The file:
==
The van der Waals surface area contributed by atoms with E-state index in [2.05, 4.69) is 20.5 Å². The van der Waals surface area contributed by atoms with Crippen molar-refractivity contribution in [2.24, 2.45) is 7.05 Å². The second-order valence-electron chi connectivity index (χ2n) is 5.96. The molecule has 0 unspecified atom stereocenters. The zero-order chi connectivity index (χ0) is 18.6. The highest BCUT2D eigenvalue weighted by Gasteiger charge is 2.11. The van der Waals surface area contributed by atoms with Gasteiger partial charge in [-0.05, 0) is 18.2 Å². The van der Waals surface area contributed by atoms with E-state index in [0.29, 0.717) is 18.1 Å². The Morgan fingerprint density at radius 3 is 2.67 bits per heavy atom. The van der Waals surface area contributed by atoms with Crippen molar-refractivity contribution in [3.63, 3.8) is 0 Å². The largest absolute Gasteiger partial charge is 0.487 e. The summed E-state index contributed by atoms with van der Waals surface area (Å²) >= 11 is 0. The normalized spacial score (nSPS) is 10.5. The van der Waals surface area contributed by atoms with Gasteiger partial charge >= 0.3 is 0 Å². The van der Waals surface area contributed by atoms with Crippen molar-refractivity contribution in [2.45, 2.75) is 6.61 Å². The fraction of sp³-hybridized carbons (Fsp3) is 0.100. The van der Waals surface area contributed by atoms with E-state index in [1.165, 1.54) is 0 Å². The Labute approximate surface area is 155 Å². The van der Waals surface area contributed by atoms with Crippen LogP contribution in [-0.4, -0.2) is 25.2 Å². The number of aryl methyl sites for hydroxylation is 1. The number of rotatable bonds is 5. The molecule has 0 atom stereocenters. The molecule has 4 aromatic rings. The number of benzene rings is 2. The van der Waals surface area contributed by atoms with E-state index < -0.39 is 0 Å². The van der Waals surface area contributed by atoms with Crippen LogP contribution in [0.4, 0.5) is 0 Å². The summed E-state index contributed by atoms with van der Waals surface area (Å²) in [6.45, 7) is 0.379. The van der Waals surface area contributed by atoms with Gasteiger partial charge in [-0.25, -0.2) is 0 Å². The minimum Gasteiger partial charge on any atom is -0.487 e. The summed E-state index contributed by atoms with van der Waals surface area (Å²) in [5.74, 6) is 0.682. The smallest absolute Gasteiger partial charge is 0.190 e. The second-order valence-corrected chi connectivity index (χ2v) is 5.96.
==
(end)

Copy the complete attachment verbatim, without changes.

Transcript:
The van der Waals surface area contributed by atoms with E-state index in [2.05, 4.69) is 20.5 Å². The van der Waals surface area contributed by atoms with Crippen molar-refractivity contribution in [2.24, 2.45) is 7.05 Å². The second-order valence-electron chi connectivity index (χ2n) is 5.96. The molecule has 0 unspecified atom stereocenters. The zero-order chi connectivity index (χ0) is 18.6. The highest BCUT2D eigenvalue weighted by Gasteiger charge is 2.11. The van der Waals surface area contributed by atoms with Gasteiger partial charge in [-0.05, 0) is 18.2 Å². The van der Waals surface area contributed by atoms with E-state index in [0.29, 0.717) is 18.1 Å². The Morgan fingerprint density at radius 3 is 2.67 bits per heavy atom. The van der Waals surface area contributed by atoms with Crippen molar-refractivity contribution in [3.63, 3.8) is 0 Å². The largest absolute Gasteiger partial charge is 0.487 e. The summed E-state index contributed by atoms with van der Waals surface area (Å²) >= 11 is 0. The normalized spacial score (nSPS) is 10.5. The van der Waals surface area contributed by atoms with Gasteiger partial charge >= 0.3 is 0 Å². The van der Waals surface area contributed by atoms with Crippen molar-refractivity contribution in [2.45, 2.75) is 6.61 Å². The fraction of sp³-hybridized carbons (Fsp3) is 0.100. The van der Waals surface area contributed by atoms with E-state index in [1.165, 1.54) is 0 Å². The Labute approximate surface area is 155 Å². The van der Waals surface area contributed by atoms with Crippen LogP contribution in [-0.4, -0.2) is 25.2 Å². The number of aryl methyl sites for hydroxylation is 1. The number of rotatable bonds is 5. The molecule has 0 atom stereocenters. The molecule has 4 aromatic rings. The number of benzene rings is 2. The van der Waals surface area contributed by atoms with E-state index < -0.39 is 0 Å². The van der Waals surface area contributed by atoms with Crippen LogP contribution in [0.4, 0.5) is 0 Å². The summed E-state index contributed by atoms with van der Waals surface area (Å²) in [6.45, 7) is 0.379. The van der Waals surface area contributed by atoms with Gasteiger partial charge in [-0.25, -0.2) is 0 Å². The minimum Gasteiger partial charge on any atom is -0.487 e. The summed E-state index contributed by atoms with van der Waals surface area (Å²) in [5.74, 6) is 0.682. The smallest absolute Gasteiger partial charge is 0.190 e. The second-order valence-corrected chi connectivity index (χ2v) is 5.96.